Friday, November 25, 2016

A Winter's Sale


It's that time, my dears! Welcome to the Holiday shopping season. We can't ignore it (nor do we wish to), but we want this to be a joyous time for you rather than a stressful one. So with that in mind, we've got specials for you....oh yes....

This year we have all sorts of goodies:



  • Look for the green "Freebies" banners on most of our shoes - these mean you get a choice of free accessories like silk stockings, 18th century shoes buckles, or button hooks on that product.
  • In addition, any non-freebies accessories purchased with shoes or in multiples gets a discount.
  • Victoria Carriage Boots and Dunmore 18th Century Shoes in White are on clearance - go get 'em because they won't be back.
  • We have a handful of Imperfects too. (these never last long)

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Additionally, there's a sale on at RoyalVintageShoes.com. We have a clearance sale section here, and will also be tempting you with FLASH SALES each day over the weekend. Friday through Monday there will be one of the Royal Vintage 1940s shoes on sale for $20 off for that day only. 



Follow @missroyalvintage on Instagram, Facebook, or sign up for the Royal Vintage newsletter to receive notifications of the flash sales (and coupons...and other stuff).

Happy Holidays, ladies! I hope you enjoy our sales and get some loverly things. Thank you for supporting our business. <3



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Wednesday, November 23, 2016

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Finding Inspiration in the 1790s with Élisabeth Vigée-Lebrun

Self Portrait by Vigee-Lebrun, 1791
Those of you who have been following for awhile will know I'm not a huge fan of, well, anything with an empire waist.

I just can't seem to find my groove with Regency attire. I see my gorgeous friends dressed in their early 19th century finery and I think they look fantastic, but when it comes time to wear it myself....not so much.

Part of this has to do with our own personal styles. When you're looking at pretty dresses on Pinterest, of course you will naturally gravitate to what fits your style, whether it's 2016, 1916, or 1816.

My style veers towards redingotes, pelisses, military overtones, menswear vibes, orientalism, and clean lines. Some eras seem like they offer more for my style than others - for instance, the 1780s are full of everything I love, but I feel the turn of the 19th century isn't.

Of course, I'm wrong! It's just a matter of finding those fashion plates, extant pieces, and paintings that speak to us.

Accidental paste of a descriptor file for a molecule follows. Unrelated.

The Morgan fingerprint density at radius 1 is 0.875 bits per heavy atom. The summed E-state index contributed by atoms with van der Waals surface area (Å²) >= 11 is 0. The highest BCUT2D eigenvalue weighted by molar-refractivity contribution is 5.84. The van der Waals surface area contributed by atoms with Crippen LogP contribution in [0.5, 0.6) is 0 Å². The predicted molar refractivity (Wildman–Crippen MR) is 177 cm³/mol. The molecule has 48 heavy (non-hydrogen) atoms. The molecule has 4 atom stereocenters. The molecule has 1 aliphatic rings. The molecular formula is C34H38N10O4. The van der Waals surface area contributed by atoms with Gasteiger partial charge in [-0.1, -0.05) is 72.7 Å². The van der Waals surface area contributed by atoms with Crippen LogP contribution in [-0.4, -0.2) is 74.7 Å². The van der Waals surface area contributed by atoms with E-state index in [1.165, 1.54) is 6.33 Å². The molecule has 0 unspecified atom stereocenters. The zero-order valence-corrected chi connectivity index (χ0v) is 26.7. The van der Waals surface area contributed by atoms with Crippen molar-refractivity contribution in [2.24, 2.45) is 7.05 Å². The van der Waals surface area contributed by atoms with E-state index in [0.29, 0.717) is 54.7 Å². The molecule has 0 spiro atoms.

When deciding on the chapters in our 18th century costuming book, coming out next year, Abby and I deliberated on whether to include the 1790s or not. The silhouette changed significantly in the 1790s, which we though was important to include. However, we want to *really* focus on the 1790s as a period aesthetically quite different from the fashions to follow, with particular attention paid to the cut of the gown and the accessories. We want to show a different 1790s than the typical, and explore a period of dress unique and interesting in itself.

Without telling you *too* much of what we've been working on, here are some of our inspiration images:

Atelier of the Artist (Madame Vigee Le Brun and her Pupil Marie Victoire Lemoine) by Vigee Lebrun, 1796 (The Met)
Portrait of Countess Catherine Skavronskaya by Vigee-Lebrun, 1790
Theresa, Countess Kinsky by Vigee-Lebrun, 1793
Portrait of Empress Elisabeth Alexeievna (Louise of Baden) by Vigee-Lebrun, 1795
Portrait of a Young Woman, by Vigee-Lebrun, c. 1797
Princess Belozersky by Vigee-Lebrun, 1798
These paintings are all by Élisabeth Vigée-Lebrun. The fashions are both French and Russian, but you can see the clear interest this period had in Eastern dress. Some of the gowns are white, some rich colors. The accessories are many - turbans, whimples, shawls, chemisettes, long sashes, exotic colors. This is a side of the 1790s that, to me, is rich and interesting and full of lots of enticing details.

What do you think? Do you like these looks or prefer the more English style?
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Tuesday, November 8, 2016

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What I Wore to the Election, November 1920

Day dress, c. 1920/1921. Silk with embroidery, paneled skirt, belt, and cotton underbodice.
In case you hadn't noticed.....

Today is election day. And for the first time, a woman is a real contender for President of the United States. Whether you support her or not, we can't deny that this is history in the making, which of course has got quite a lot of us women thinking about our right to vote.